• Montreal, PQ. based SNC-Lavalin - A "one stop shop when it comes to engineering and construction" according to the article. 
  • Edmonton, AB. based Stantec - A professional services company wrapped around design, energy, environmental and infrastructure projects.
More money (around $800Mln CDN over four years) is budgeted for incubators and accelerators to help grow new ideas and start small businesses. According to the Canadian Association of Business Incubation (CABI) there are currently 60+ business incubators and accelerators across Canada with a broad range of expertise. That total is sure to grow with this new funding.

A further $2Bln over three years is allocated for a new post-secondary institutions Strategic Investment Fund. This initiative will support up to 50 per cent of the eligible costs of infrastructure projects at post-secondary institutions and affiliated research and commercialization organizations, in collaboration with provinces and territories.

Taken together, it's not too shabby. But its also not directly related to the Canadian space industry, although space companies might certainly take advantage of many of the programs.  

It's worth noting that the Prospectors and Developers Association (PDAC) also came down in favor of the Federal budget. As outlined in the March 22nd, 2016 PDAC post "PDAC welcomes measures to support Canada’s mineral exploration and development sector," the organization was particularly happy with the renewal of the Mineral Exploration Tax Credit (METC) and the expansion of deductions allowed under the Canadian Exploration Expense (CEE)." As outlined in the June 30th, 2012 submission to the Emerson Aerospace Review under the title, "Using Tools from the Mining Industry to Spur Innovation and Grow the Canadian Space Industry," many of the legislative tools and regulations which currently support our domestic mining industry could also be used to support our space industry. Graphic c/o PDAC.

Although not mentioned in the budget, it's expected that Montreal, PQ based Bombardier Inc. will receive substantial Federal funding over the next little while. As outlined in the February 21st, 2016 post on "Saving Bombardier," the giant Canadian company requires the new funds in order to remain solvent and (perhaps) protect Canadian jobs.

Also not mentioned in the budget was funding for the upcoming (at least officially) Polar Communications and Weather (PCW) mission. As outlined in the February 14th, 2014 post, "'Team Canada' Solution for PCW Mission Competing Against US Bid," PCW development (estimated to cost upwards of $600Mln CDN in total) was expected to begin this year.

So where does that leave our space industry? Pretty much where we expected it to be.

As outlined in the September 16th, 2015 post, "Meanwhile, Back in the Real World: Seasoned Entrepreneurs are Jockeying for Position in the Fast Growing NewSpace Economy," the government isn't really in a position to drive space exploration and is not currently funding any large projects, except for those related to previously announced international initiatives.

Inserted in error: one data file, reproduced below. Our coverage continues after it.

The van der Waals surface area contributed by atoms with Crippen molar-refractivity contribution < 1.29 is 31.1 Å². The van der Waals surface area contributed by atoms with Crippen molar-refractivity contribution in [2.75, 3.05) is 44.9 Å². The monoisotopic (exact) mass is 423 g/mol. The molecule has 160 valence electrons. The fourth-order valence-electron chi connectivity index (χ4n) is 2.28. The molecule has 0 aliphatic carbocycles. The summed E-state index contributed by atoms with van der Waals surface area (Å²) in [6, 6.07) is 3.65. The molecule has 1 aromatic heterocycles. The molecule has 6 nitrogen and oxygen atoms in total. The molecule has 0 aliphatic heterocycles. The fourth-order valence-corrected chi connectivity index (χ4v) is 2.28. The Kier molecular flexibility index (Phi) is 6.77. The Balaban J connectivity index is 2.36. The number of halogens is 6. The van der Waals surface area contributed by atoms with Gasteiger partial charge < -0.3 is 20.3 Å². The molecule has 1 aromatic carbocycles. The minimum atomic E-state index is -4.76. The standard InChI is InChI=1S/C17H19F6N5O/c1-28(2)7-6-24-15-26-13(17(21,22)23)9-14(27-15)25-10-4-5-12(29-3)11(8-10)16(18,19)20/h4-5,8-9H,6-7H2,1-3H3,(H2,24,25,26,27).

Those hoping that military programs will require the purchase of space based assets might also be in for a disappointment. As outlined in the March 27th, 2016 CBC News post, "Canada's defence budget heads back to the future," the new Liberal government seems set to follow along the same path of inactivity as did its predecessor. For more on the intersection of Canadian space and the military, check out the four part series on "Canada's Military Space Policy." Graphic c/o CBC.

Companies like Telesat, MacDonald Dettwiler, UrtheCast (a space company which has taken advantage of legislation originally designed to support the mining industry) and exactEarth now drive our domestic space agenda irrespective of what Ottawa might want or wish simply because they have the money to do things and not just talk.

So the Federal government has moved on to other, less specific tools which the space industry may or may not decide to use. Innovation, incubators, infrastructure and accelerators are now the order of the day.

However, if someone could find an infrastructure project which required the use of space based assets (for example, the original mandate of Telesat Canada to improve communications in the far north, which required the development and use of communications satellites), then there might still be opportunities for a savvy space company.

Chuck Black.
But the CSA itself has become far less trendy. There are no puppies falling from the heavens with space funding for new programs in this Federal budget.

All that's really left for us to do is to wish our space companies the best of luck. They're in the driver seat now.

Chuck Black is the editor of the Commercial Space blog.